"An avocado costs $1.50, and I've got approximately $2 a meal," she says. Little as it is, without the food aid, Jones says, she isn't sure how she would get by each month.
Jones decided to write the article after she saw a posting on Facebook from someone who had been a good friend comparing feeding wild animals to giving people food stamps.
"It was a sucker punch in the stomach," she says. "I thought she has no idea that the person she's talking about and comparing to a wild animal is her friend. I [needed] to speak up for others out there who are just trying to make ends meet and just trying for a better life."
The '90s Welfare Overhaul
Food stamps have now replaced cash assistance as the most common form of welfare in America. Ten times more Americans receive food aid than those who get cash welfare.
In the mid-1990s, Ron Haskins was an aide to congressional Republicans and was one of the architects of the new welfare legislation. He argues that back then, there was no other alternative because of one giant problem: welfare dependency.
"There were just too many people that became dependent on welfare," Haskins tells NPR's Raz. "For example, a Harvard study showed that 65 percent of people on the [welfare] rolls at any given moment would be on the rolls for eight years or more."
The overall goal of the bill, Haskins says, was to eliminate that dependency on welfare so that the people on it would learn to support themselves. He says the most important change in the statute was ending welfare as an entitlement program.
"Republicans said ... [recipients] have to do something in return — namely, they have to work," he says.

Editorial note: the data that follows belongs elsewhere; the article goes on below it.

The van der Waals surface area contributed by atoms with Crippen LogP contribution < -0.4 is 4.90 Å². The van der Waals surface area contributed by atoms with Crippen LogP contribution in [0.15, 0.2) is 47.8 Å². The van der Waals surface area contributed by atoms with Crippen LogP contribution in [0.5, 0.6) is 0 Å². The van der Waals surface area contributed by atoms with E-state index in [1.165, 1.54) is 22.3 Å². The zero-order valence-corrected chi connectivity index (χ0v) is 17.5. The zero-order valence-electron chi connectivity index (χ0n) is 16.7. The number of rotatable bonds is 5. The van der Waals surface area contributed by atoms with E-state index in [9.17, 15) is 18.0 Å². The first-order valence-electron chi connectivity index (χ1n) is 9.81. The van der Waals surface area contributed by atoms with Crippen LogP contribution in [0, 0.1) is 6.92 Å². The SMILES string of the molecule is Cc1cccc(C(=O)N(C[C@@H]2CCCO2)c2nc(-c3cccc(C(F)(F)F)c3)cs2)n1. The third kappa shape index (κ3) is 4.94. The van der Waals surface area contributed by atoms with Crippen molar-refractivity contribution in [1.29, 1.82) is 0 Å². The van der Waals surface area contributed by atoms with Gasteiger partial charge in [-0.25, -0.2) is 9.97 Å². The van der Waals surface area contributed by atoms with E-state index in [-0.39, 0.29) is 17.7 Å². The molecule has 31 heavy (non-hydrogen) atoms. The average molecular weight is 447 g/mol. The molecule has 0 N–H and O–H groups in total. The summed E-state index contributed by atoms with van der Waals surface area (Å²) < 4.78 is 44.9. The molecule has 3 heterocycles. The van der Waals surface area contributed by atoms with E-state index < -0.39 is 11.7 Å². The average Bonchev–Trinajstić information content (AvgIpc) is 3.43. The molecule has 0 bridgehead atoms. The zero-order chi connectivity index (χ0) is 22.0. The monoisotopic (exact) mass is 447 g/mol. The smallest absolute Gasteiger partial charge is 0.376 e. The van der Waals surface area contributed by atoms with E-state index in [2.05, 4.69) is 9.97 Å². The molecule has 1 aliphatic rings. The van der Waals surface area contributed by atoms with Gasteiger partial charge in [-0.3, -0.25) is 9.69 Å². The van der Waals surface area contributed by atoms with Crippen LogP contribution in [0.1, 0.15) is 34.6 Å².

Haskins characterizes the bill as a success, especially for never-married mothers, a group he says was involved in the welfare overhaul. From 1995 to 2000, the number of never-married mothers who went to work increased 40 percent, he says.
"Poverty fell like a rock," he says. "There were problems, but [the welfare overhaul] was a great success."
Poverty On The Rise
When Clinton signed off on the legislation, one of his top officials, Peter Edelman, resigned in protest. He warned that it would leave the most vulnerable Americans — people living far below the poverty level — even worse off.
"The real proof of what a really bad public policy this was is in the recession," Edelman,who now teaches law at Georgetown University, tells Raz. "When people went for help during the recession, they could get food stamps and it turned out they couldn't get welfare ... so food stamp participation went up from 30 million before the recession up to 46 million."
The food stamp benefits are not huge, he says, and if you have no other income, they equal only about a third of the poverty line.
"We have 6 million people in the country whose only income is food stamps because welfare is basically gone," he says.
Edelman, author of the new book So Rich, So Poor: Why It's So Hard to End Poverty in America, says those who say poverty has decreased are wrong. While some of the 46 million poor are from the current recession, he says, poverty has been on the rise since 2000.
"Starting in the year 2000, the poverty numbers went up steadily almost every year, and then another big jump in 2007 and 2008," he says.
If he were advising President Obama on poverty today, Edelman says, he would tell him to hold the line against proposals like Rep. Paul Ryan's budget, which he calls "reverse Robin Hood."
"It's going to add over $5 trillion over 10 years to the wealthiest people in this country ... and take about the same amount of money away from the lowest income people," he says. "For real people, the recession is still there."